Thursday, in a moment that can only be considered watershed for a Texas program that has offered juniors only on Junior Days in the February after their junior seasons, the Longhorn coaches extended a whopping 18 offers to juniors, including 16 in-state players.
"We are constantly reevaluating everything we do after 14 years on a daily basis," said Texas coach Mack Brown. "Somewhere said that there was a big change in our recruiting of younger recruits before the 2014 class the other day … you can't be afraid of change."
Brown talked to the media about making a change prior to the offer bonanza. At the time, he noted that offers were going out earlier and earlier from schools, and added that Texas needed to look at reevaluating its offer policy. Texas started putting out its first in-state offers on Junior Days in 2006, shortly after winning the BCS National Championship at the Rose Bowl. And that process held true all the way through February 2012, when the Longhorn staff offered the class of 2013 juniors.
But a strong 2014 class that features a number of players getting early offers from around the country expedited that.
"2014 seems to be a great class," Brown said. "A number of those young men wanted to go ahead and commit, and all of the guys were worried that we had not offered them. And then you get into the approval, the offer, how long do you wait and it's six-month's difference, and we felt like we had a great hold on the evaluation process and we had about a two-week discussion."
That discussion led to the Longhorns taking their next leap forward. Texas is generally credited (or in some cases, chided) with speeding up the offer process thanks to the aforementioned Junior Days, with the Longhorns not only extending offers earlier than many schools put them out, but also filling up the majority of their recruiting classes, with top-recruited players, before the summer.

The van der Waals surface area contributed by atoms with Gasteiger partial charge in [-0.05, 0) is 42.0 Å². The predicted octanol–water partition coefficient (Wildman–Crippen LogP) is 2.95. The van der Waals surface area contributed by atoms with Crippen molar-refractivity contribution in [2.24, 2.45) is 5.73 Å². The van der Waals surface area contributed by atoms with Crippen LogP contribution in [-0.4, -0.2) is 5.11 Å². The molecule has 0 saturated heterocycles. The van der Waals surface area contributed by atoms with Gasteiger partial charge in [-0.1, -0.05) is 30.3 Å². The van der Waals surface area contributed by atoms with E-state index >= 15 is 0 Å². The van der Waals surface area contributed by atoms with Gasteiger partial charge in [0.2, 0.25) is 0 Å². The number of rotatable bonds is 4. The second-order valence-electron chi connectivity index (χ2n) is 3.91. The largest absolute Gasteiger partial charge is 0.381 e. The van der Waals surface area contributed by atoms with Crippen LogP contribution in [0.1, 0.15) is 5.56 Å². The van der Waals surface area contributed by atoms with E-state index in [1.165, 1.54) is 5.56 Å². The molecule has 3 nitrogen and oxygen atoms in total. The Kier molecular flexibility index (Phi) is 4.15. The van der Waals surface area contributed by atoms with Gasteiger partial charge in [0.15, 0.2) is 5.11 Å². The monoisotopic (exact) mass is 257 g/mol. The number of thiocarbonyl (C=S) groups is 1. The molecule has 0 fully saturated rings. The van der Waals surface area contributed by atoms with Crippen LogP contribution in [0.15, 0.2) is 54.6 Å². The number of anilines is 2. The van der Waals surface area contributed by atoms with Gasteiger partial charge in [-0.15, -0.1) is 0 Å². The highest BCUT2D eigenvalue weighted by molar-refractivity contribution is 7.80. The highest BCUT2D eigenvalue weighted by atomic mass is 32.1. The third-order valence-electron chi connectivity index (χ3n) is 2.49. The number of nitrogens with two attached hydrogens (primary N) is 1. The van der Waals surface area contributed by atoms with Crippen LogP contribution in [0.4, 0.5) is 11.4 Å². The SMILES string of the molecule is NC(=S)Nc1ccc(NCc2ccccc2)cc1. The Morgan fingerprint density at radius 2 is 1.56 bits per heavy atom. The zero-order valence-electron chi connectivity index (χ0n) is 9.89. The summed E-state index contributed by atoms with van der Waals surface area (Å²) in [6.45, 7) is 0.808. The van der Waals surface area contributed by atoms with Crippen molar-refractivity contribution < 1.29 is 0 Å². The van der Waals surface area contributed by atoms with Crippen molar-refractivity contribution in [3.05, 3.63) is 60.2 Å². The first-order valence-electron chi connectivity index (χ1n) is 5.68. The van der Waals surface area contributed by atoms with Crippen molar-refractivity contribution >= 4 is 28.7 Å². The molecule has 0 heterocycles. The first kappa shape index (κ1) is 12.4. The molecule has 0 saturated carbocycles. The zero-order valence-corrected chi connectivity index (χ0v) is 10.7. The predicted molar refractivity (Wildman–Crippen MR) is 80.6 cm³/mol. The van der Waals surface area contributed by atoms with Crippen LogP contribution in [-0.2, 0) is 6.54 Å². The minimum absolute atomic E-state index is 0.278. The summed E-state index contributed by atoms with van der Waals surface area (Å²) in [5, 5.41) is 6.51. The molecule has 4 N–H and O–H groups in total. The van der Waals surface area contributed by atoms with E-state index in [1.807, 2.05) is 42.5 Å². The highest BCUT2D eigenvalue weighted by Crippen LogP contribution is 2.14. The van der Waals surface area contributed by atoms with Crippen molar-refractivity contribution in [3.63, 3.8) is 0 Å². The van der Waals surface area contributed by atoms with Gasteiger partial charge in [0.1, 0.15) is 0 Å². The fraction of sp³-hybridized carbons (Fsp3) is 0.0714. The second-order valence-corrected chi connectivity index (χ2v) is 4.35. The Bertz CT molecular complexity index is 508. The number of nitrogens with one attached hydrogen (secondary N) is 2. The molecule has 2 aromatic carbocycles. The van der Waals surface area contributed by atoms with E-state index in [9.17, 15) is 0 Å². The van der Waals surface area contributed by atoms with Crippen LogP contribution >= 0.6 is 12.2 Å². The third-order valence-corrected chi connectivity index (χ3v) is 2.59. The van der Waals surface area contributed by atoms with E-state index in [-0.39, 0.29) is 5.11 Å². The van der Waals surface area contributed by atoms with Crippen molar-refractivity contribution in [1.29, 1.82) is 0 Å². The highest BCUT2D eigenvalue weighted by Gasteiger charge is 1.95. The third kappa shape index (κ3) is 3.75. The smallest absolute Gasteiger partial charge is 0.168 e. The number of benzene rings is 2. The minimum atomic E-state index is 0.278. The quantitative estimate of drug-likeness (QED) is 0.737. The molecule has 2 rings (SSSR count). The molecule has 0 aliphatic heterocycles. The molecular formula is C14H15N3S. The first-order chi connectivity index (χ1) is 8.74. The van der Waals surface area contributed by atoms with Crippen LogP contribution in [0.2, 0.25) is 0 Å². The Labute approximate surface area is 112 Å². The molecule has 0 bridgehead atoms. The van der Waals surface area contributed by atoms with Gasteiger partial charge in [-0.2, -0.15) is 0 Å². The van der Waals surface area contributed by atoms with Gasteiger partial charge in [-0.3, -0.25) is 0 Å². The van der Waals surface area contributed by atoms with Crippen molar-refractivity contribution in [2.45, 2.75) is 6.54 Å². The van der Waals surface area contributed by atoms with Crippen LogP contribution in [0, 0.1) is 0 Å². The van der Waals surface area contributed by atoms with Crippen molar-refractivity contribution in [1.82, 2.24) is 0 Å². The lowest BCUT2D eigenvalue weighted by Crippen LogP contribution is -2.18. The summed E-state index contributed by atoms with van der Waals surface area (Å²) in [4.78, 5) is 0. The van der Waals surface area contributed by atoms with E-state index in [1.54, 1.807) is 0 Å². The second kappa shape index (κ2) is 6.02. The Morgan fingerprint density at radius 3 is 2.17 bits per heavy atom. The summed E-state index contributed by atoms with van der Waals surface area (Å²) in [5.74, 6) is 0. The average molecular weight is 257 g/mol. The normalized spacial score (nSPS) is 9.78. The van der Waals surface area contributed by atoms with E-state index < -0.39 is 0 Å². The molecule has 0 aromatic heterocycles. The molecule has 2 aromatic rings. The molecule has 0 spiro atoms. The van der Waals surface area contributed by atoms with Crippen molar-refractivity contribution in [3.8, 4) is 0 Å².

Now, the Longhorns won't be on the front-line of offering players — for instance, Brenham's Darrion Johnson has had an Oklahoma offer since shortly after his sophomore season — but they won't be too far behind, either. And if those offers become a regular habit, if Thursday and Friday — the Longhorns landed commitments from Abilene Cooper WR Lorenzo Joe, San Antonio Brennan DE Derick Roberson and Houston Eisenhower RB Donald Catalon — were any indication, Texas could again jump to the forefront of landing a bevy of earlier commitments than everybody else.
"Very honestly that was a pretty big change for us, and we felt like it was best for the time and moved forward and did it and feel good about where we are and moving forward with it," Brown said. "There are still requirements that have to be in place for young guys like that going into their junior year."
Those checks include a number of outs for the Longhorns if the players don't take care of business.
"If their academics drastically change to a negative, you wouldn't take them," Brown said. "If they got in trouble, you wouldn't take them. And obviously if they are not competing for their [high school] if they call and say the guy is not trying anymore and you shouldn't take him, and we have a right and we have explained that to the young men that we have offered at that time."